Germany, among European countries, has been very locked into the Russian economy not only for its energy but also for commerce and with the sanctions put in place and the war going on between Russia and Ukraine, it's not surprising that the German economy is doing poorly; its orders are falling quite sharply, and sales are weak or consistently pulling back.

Industrial indicators
Industrial indicators from ZEW, the IFO manufacturing survey, IFO manufacturing expectations and from the EU Commission industrial indexes all show weaker conditions in March than in February across the board. Sequential readings typically show greater weakness over shorter periods; however, the EU Commission indexes are remarkable for their stability. There is little-change in the EU Commission indexes when we look at its average levels over three months, six months and 12 months; however, we know that in March there is in this one month a substantial deviation and drop from previous averages,

Other Europe
Turning to the industrial situation in other Europe, we have three European Monetary Union (EMU) members in France, Spain, and Portugal reporting early and then we have EU member Sweden reporting as well. Among these countries in March, only France shows output declines. Spain, Portugal, and Sweden show increases in output. Looking at their sequential results, output in France is accelerating from 12 months to six months to three months. The same pattern holds for Spain. Portugal starts out with some acceleration but then conditions fall off over three months with output declining at a 0.8% annual rate. Sweden also starts off with accelerating trend; it fails to produce stronger growth over three months compared to six months although it does produce another positive growth number.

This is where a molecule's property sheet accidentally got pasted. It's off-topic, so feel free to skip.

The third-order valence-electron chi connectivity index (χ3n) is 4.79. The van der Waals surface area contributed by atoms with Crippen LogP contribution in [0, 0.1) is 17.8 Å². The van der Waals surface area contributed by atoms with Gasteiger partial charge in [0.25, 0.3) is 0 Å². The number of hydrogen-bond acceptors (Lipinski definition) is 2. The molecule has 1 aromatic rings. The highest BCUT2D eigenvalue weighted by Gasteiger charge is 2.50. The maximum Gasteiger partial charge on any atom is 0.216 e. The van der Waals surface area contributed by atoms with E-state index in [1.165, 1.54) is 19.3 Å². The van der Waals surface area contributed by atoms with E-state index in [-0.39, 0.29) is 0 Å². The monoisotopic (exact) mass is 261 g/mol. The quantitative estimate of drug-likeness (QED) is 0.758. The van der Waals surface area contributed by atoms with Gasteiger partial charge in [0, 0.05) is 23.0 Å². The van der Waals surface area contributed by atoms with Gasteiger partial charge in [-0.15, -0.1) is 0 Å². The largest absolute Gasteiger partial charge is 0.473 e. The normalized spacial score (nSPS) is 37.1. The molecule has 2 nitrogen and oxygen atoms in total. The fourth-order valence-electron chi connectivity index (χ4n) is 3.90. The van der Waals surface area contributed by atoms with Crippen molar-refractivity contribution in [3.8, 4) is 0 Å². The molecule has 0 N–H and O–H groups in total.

On balance, Germany shows considerable weakness. The only clear strength from Germany is from a consumer goods output. But with sectoral weakness around it, we'll have to wonder whether that can be sustained. Forward looking data on German orders are showing sequential weakness and output tends to eventually follow orders. Real sector sales also show a tendency toward weakness. The industrial indicators for Germany show clear weakness in March and sequential weakness as well with readings that point to more weakness with one minor exception from the EU Commission indexes.

In other Europe, conditions are somewhat better than in Germany. Growth emerges but March as a stand-alone is not particularly strong. With ongoing hurdles in Europe from tightening monetary policy, a still-extant virus and war between Ukraine and Russia still going hot, heavy, and dangerous, the prospects for growth to remain solid or to accelerate in the rest of Europe seems remote. But for now, other Europe is doing better than it seems to be doing in Germany.